Knowledge is power: the data-driven future of health care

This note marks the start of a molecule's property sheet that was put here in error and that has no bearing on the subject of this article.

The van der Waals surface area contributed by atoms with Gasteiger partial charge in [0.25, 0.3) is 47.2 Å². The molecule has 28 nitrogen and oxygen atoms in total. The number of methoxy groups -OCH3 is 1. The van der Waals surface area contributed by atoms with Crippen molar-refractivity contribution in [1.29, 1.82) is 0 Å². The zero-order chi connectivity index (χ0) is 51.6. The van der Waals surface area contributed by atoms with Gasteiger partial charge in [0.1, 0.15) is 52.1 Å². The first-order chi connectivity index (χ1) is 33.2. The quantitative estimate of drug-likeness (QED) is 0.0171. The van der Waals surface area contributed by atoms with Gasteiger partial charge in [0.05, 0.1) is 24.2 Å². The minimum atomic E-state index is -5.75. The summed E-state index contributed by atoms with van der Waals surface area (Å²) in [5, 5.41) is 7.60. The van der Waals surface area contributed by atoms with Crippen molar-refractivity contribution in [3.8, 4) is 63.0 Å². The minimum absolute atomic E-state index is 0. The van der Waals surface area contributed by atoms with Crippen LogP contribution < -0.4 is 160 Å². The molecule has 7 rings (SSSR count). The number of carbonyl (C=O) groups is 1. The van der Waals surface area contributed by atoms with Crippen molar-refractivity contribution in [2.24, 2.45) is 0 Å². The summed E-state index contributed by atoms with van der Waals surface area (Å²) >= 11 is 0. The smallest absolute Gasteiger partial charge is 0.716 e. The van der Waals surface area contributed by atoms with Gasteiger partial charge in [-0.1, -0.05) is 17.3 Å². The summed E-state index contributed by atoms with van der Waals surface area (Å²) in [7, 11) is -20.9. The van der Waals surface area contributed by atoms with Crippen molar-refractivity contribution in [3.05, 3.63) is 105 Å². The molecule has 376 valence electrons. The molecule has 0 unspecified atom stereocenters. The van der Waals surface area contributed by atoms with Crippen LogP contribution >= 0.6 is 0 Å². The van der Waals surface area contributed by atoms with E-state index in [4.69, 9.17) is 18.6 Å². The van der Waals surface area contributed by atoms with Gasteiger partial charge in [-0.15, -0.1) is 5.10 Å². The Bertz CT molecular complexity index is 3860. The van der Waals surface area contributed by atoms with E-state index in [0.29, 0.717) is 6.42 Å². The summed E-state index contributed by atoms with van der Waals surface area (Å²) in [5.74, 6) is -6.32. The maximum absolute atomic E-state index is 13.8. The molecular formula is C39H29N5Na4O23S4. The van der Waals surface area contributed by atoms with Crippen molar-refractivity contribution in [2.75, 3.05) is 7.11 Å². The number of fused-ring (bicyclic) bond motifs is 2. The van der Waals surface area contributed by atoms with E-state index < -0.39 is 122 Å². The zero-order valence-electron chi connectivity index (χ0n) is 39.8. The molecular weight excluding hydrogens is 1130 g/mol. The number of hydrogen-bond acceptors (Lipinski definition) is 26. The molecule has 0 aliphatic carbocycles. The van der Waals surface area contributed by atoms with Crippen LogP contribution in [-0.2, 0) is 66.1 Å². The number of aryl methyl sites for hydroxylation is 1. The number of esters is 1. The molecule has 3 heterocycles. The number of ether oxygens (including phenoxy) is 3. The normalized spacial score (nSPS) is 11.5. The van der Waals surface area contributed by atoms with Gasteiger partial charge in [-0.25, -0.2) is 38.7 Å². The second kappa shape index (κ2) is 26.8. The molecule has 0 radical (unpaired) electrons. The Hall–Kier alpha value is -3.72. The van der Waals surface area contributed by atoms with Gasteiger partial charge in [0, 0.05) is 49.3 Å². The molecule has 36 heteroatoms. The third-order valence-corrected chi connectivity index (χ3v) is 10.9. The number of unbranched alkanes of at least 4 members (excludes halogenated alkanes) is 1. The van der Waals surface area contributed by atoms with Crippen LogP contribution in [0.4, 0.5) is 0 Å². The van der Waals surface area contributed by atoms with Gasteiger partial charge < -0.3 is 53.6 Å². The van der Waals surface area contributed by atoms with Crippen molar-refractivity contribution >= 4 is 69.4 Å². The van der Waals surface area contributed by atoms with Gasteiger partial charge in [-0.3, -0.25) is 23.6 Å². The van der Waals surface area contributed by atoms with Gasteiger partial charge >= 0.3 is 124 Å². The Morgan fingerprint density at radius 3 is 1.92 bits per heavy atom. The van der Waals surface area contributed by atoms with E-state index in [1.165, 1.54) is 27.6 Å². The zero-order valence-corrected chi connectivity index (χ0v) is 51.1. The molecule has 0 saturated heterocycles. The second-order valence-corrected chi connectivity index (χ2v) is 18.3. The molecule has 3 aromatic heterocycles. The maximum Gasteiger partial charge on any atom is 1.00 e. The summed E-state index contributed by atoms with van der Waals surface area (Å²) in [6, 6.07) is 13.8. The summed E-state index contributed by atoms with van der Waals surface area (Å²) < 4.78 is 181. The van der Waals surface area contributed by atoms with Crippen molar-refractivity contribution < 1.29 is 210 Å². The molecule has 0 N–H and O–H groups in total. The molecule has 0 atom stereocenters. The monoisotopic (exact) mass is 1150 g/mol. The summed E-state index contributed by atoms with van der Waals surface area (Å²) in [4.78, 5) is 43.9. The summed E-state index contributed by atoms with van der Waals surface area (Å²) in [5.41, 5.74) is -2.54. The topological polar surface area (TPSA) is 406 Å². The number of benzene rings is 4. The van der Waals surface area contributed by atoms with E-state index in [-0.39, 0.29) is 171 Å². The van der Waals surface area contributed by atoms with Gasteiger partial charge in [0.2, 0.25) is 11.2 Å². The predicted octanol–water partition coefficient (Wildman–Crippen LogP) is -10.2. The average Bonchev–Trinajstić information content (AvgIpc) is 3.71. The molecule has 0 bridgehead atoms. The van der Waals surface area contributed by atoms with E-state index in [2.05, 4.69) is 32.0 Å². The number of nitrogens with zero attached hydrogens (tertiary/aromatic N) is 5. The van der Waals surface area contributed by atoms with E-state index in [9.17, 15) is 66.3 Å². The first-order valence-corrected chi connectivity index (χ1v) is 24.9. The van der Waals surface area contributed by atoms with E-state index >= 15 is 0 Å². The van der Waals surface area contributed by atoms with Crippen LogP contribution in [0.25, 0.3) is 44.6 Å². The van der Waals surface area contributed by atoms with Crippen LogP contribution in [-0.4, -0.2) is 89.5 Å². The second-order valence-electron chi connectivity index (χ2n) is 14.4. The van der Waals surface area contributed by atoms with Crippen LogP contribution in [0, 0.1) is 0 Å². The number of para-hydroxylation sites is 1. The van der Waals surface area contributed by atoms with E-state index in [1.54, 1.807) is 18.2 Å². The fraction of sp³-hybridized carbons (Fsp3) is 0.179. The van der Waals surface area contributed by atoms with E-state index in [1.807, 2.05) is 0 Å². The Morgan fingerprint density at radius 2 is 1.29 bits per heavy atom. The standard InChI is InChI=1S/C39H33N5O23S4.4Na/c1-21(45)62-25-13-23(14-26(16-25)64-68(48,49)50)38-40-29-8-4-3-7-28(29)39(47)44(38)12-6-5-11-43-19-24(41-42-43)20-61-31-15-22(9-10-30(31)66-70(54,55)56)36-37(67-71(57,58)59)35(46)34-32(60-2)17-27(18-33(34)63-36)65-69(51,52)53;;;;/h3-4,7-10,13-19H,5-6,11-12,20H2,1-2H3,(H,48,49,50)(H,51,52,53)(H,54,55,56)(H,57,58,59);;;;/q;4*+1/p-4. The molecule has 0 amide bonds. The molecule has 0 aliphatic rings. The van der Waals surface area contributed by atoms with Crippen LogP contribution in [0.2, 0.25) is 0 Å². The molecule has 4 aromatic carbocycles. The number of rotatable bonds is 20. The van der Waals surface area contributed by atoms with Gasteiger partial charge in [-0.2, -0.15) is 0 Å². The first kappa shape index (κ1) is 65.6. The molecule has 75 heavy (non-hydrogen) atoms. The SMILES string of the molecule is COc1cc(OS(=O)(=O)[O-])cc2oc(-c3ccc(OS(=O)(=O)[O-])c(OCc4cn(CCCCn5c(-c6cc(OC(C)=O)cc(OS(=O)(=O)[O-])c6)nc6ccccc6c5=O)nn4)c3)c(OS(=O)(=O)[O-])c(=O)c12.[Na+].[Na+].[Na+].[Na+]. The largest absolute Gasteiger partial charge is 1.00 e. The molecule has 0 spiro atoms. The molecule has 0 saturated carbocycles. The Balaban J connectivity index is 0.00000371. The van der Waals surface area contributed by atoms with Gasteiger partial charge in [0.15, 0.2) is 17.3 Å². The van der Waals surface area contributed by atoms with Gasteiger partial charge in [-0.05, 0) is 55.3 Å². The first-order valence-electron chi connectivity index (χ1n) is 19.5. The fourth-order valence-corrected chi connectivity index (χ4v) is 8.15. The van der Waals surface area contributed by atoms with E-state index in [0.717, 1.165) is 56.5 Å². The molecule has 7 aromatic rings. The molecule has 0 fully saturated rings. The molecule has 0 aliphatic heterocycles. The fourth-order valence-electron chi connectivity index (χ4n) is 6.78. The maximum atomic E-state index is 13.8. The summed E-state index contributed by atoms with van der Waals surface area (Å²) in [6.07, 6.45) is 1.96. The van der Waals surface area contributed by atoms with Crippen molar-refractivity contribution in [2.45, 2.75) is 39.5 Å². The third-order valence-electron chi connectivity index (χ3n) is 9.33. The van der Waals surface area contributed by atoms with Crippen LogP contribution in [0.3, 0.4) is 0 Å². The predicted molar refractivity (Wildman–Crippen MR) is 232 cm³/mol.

first_imgHealth systems are facing a major challenge in responding better to people’s needs. Whether it’s keeping people healthy for longer, offering more personalized treatment, or providing better care for older people in their own homes, disruptive innovation presents opportunities to transform health care delivery.As part of POLITICO’S Outside, In series of events with Philips, policymakers, patient representatives, and industry leaders met in Brussels to discuss how, together, they can harness the potential of disruptive innovation. It’s a process that calls for new players and attitudes, with a shift in mindset for everyone from politicians to patients.Introducing “Transforming Health Care through Disruptive Innovation”, Mario Huyghe, CEO of Philips Belgium, explained how his company focuses on innovating to enable healthy living, fast diagnosis, effective treatment and connected after-care. The industry’s efforts need policymakers to back up these innovations with legislation. Good data is the source of good analysis, and though we carry the necessary means around with us every day, in our smartphones, there remains a reluctance to share our data. We’re undergoing a tectonic shift from reactive health care to proactive, preventive care, Huyghe said, and fear must not be a barrier to this move.“As a patient, I want my doctor to talk to me about quality of life, not about data” David SomekhAndrus Ansip, European Commission Vice-President for the Digital Single Market, discussed data localization, in which countries store their citizens’ data within their own borders. He believes this is bad for business, for citizens, and for the progress of e-health. In the example of rare diseases, for a country with just a handful of cases each year there is no opportunity to find useful patterns among the data, patterns that could lead to better treatment and prevention. “We have to allow free data flows,” he said, “but we have to guarantee that it’s safe.”Andrus Ansip, European Commission Vice-President for the Digital Single Market, talks to Zoya Sheftalovich of POLITICOOvercoming such resistance to free data flows – at national and individual level – is one of the biggest obstacles in the adoption of e-health, and the word that surfaced most often during the debate was ‘trust’. Be it trust in the motives of those with access to the data, or trust in the abilities of those collecting it to protect it from security breaches, it’s absolutely vital to the process. If people don’t have faith in internet services, they will never use them. The cloud, Ansip pointed out, is much safer than servers in basements. “Banks can be robbed, but we don’t advise people to take their cash out and keep it under their mattress.”“We have to allow free data flows, but we have to guarantee that it’s safe” Andrus AnsipAnsip’s homeland, Estonia, is a shining example of e-health done well, and Ain Aaviksoo, Deputy Secretary-General for E-services and Innovation at the Estonian Ministry of Social Affairs, explained how they’ve made such progress. “The people trust their government and private companies’ services, but it didn’t come overnight,” he said. “It’s been constant work for fifteen or twenty years. The problem is not that companies or governments are using their data: the problem is people not knowing who is using the data.” So in Estonia, in a drive for transparency, every citizen can see exactly who has access to their information.Michal Boni MEP was the first minister for digitization in Eastern Europe, and experienced conflicts with the health ministry in Poland, which, he said, wasn’t ready to start e-health development. “Now there are many interesting activities being done by business; we are ready to start with telemedicine platforms, and legislation gives us the possibility to establish it,” he said. “We need to discuss European issues, to harmonize, not to turn back to fragmentation. Estonia is a fantastic reference point for us all. If we want to achieve our digital goals, we need to make Europe like Estonia.”“The problem is not that companies or governments are using their data: the problem is people not knowing who is using the data” Ain AaviksooTim Jürgens, Head of New Business Models and Emminens Healthcare Services at Roche Diabetes Care, explained how 6.5 billion data points are generated by diabetes patients through glucose monitoring, but most of them go unused. Now, due to technology and communications interoperability, it’s easy to transfer this data to a central database and create insights relating to glucose control. The key, he said, is controlling data flow, to the benefit of the person generating the data. Businesses, the individual, the politicians creating the framework: all will benefit from resulting lower costs and better health outcomes.According to David Somekh, Network Director at the European Health Futures Forum, there’s a clear crossover between the potential for e-health and the need for empowered patient citizens with higher health literacy and more active involvement in their own health. “We need to shift from sickness care to a focus on health,” he said. “We agree on what we can and should do, but we don’t know how to do it. And at grassroots level, do you really care about data security? You just want the right devices to help you manage your condition best. As a patient, regulation doesn’t matter to me; what I want to know is how to use what’s available most effectively. I want my doctor to talk to me about quality of life, not about data.”“The one who has the data has the power,” Aaviksoo concluded. “And when we talk about people, if we empower them with their data, they will make health of it.”last_img

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